I prefer to buy domains that are short in the first place to avoid this problem, but maybe you’ve owned the long domain for years already or there’s just no way around having a long domain name. In this case, purchasing a second domain that is shorter might be something to consider.

 Not sure how to buy a domain name? Watch my video on how to search and buy a domain and Godaddy.

 

Reason #4 – Making Sure Your Visitors Find You

Since .com is so popular, people may just type it in without thinking, even though your site is a .net. To make sure your visitors find you, it’s smart to own a few different domains.

It’s good to cover common misspellings or multiple spellings. For example, if you have “collectibles” in your domain name, you might want to purchase a second version with the spelling “collectables” since that is a common spelling.

Of if you have an insignificant word like “the” in your domain, it’s smart to pick up a version of the domain without “the” in it in case your visitors leave it out.

 

An interesting example of this are the following domains:

bluebook.com redirects to kbb.com, the popular Kelley Blue Book car value website

thebluebook.com is a construction directory, a totally different site

I bet these two sites get a decent amount of traffic from people trying to find the other site. It’s great when they are gaining traffic but horrible when they are losing it.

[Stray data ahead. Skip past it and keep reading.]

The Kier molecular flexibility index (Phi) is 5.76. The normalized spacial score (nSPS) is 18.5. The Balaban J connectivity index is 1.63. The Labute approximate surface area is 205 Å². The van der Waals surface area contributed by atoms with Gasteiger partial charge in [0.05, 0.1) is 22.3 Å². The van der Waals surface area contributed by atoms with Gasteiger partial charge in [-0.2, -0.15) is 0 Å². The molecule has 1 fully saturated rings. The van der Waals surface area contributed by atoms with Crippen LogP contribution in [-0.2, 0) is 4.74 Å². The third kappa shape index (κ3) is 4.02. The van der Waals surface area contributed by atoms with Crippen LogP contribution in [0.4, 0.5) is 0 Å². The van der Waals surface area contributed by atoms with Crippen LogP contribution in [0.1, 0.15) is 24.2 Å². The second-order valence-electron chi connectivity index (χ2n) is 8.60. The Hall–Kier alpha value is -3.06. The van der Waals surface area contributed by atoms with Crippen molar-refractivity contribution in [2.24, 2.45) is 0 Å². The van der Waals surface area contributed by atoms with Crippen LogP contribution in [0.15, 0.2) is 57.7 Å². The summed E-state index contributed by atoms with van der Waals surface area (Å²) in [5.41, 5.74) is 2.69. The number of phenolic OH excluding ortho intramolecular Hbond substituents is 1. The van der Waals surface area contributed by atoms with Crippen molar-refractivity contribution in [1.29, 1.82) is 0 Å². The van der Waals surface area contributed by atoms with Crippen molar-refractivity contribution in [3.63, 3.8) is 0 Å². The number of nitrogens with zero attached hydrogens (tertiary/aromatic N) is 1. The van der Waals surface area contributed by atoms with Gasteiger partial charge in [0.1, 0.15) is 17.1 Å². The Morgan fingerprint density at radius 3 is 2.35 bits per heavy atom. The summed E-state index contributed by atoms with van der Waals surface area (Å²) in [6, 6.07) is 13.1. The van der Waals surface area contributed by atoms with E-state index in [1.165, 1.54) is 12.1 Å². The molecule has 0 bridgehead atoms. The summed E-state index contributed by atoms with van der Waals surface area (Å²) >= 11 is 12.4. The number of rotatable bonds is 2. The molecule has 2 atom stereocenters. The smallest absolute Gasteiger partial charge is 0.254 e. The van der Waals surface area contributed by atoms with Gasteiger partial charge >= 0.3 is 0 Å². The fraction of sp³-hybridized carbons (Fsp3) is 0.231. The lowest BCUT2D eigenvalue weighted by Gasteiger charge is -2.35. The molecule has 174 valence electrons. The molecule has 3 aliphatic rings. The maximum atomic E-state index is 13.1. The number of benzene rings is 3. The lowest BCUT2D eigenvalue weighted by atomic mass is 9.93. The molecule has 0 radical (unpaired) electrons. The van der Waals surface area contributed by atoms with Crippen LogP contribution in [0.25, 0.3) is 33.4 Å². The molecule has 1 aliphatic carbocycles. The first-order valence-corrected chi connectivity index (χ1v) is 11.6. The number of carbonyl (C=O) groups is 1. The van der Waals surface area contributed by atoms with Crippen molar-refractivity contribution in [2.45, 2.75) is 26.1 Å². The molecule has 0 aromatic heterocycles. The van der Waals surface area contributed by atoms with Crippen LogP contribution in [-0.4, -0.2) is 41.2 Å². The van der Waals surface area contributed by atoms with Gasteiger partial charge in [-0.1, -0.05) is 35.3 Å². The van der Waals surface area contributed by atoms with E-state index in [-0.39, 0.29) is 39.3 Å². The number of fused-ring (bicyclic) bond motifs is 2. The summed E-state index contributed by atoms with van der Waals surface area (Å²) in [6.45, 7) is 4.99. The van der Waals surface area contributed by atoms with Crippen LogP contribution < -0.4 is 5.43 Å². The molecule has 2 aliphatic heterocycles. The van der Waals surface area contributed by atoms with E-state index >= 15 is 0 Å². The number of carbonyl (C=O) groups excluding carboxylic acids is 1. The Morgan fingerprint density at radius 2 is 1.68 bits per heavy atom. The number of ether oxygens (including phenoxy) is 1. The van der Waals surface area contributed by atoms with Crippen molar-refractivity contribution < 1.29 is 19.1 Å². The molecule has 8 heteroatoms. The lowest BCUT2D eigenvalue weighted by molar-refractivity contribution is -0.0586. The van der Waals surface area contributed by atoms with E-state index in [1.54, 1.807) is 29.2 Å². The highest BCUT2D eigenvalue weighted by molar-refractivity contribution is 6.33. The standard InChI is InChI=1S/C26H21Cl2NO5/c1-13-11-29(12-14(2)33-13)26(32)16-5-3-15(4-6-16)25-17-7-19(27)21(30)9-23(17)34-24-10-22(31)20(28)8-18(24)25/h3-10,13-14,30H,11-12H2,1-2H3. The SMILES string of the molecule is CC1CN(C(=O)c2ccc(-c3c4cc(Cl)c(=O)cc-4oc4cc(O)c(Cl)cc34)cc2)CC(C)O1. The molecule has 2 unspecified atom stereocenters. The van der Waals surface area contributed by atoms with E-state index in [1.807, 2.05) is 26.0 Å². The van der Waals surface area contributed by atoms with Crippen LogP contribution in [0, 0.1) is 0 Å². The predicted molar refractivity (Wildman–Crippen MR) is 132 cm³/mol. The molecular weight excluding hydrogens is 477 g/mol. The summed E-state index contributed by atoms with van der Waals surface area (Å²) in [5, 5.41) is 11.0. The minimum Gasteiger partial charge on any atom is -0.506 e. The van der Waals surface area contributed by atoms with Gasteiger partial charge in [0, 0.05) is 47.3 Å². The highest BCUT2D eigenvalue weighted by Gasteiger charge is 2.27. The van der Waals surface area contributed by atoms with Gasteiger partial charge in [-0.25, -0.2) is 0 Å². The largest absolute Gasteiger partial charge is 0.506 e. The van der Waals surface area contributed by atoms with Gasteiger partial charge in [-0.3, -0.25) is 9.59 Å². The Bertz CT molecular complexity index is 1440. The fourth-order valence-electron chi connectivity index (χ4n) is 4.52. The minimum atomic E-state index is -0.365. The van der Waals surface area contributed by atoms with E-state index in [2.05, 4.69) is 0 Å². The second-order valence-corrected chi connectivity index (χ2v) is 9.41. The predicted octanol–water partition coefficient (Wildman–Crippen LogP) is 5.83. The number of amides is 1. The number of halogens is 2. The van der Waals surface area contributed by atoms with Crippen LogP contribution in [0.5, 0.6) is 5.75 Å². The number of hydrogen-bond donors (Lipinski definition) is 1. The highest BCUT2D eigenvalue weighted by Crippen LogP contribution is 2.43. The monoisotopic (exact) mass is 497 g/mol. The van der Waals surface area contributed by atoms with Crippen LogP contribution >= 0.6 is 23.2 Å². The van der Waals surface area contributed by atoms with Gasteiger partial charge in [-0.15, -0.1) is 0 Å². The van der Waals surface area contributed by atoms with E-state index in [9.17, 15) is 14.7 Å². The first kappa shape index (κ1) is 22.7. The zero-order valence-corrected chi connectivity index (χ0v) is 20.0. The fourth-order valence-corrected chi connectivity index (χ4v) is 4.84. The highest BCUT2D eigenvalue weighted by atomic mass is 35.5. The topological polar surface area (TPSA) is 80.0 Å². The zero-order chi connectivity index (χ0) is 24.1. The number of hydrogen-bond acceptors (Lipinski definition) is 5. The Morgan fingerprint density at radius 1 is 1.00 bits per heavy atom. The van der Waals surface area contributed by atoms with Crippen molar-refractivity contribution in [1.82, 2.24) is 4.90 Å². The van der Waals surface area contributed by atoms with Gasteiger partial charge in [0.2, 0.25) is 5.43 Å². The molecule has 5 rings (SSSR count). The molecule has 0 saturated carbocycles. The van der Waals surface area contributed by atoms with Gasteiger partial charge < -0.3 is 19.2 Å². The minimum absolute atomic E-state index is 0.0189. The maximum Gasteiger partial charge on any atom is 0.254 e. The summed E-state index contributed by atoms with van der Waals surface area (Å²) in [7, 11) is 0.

Is there a Search Engine benefit to having multiple domains?

Domain Name SEOThere is no real search engine benefit to owning multiple domain names. If your site is on a .com and you buy the .net and .info to forward them to your website, don’t expect this to get you any extra search engine rankings. Google and other search engines will only rank your site with actual hosted content. It will not index or rank domains that are forwarding to another domain.

So if you’re going to spend money on extra domains, it should only be for the reasons above.

 

What is My Approach?

If you’re wondering how I approach this, you’re on WebEminence.com which is my current site and I decided to buy the .net so no one else does. If you type in WebEminence.net, it will redirect you to my main .com site.

So as far as I know, other versions of my domain like .org and .info are up for grabs. I’m sure there will be a mad rush to Godaddy to snap these up ;)

 

Are there other reasons to own multiple domains?

Can you think of other reasons to own multiple domains? I’m sure there are some I didn’t cover. Comment below and share some other good reasons.

Find Ryan Bowman On Google+
  • http://cashwithatrueconscience.com/rbblog Ryan Biddulph

    Hi,

    I dig each reason. Having short email domains helps, as does cornering your brand online. All in all, really smart. Something to ponder to be more creative and to prosper more effectively.

    Thanks!

    • http://WebEminence.com/ Ryan Bowman

      Hey Ryan, Always nice to have someone agree with me. Nice name by the way! I noticed your domain is a little long and difficult to spell. Maybe you should get CWTC.com :)

      Checked out your site and it looks interesting. I’m gonna email you. Where are you living currently?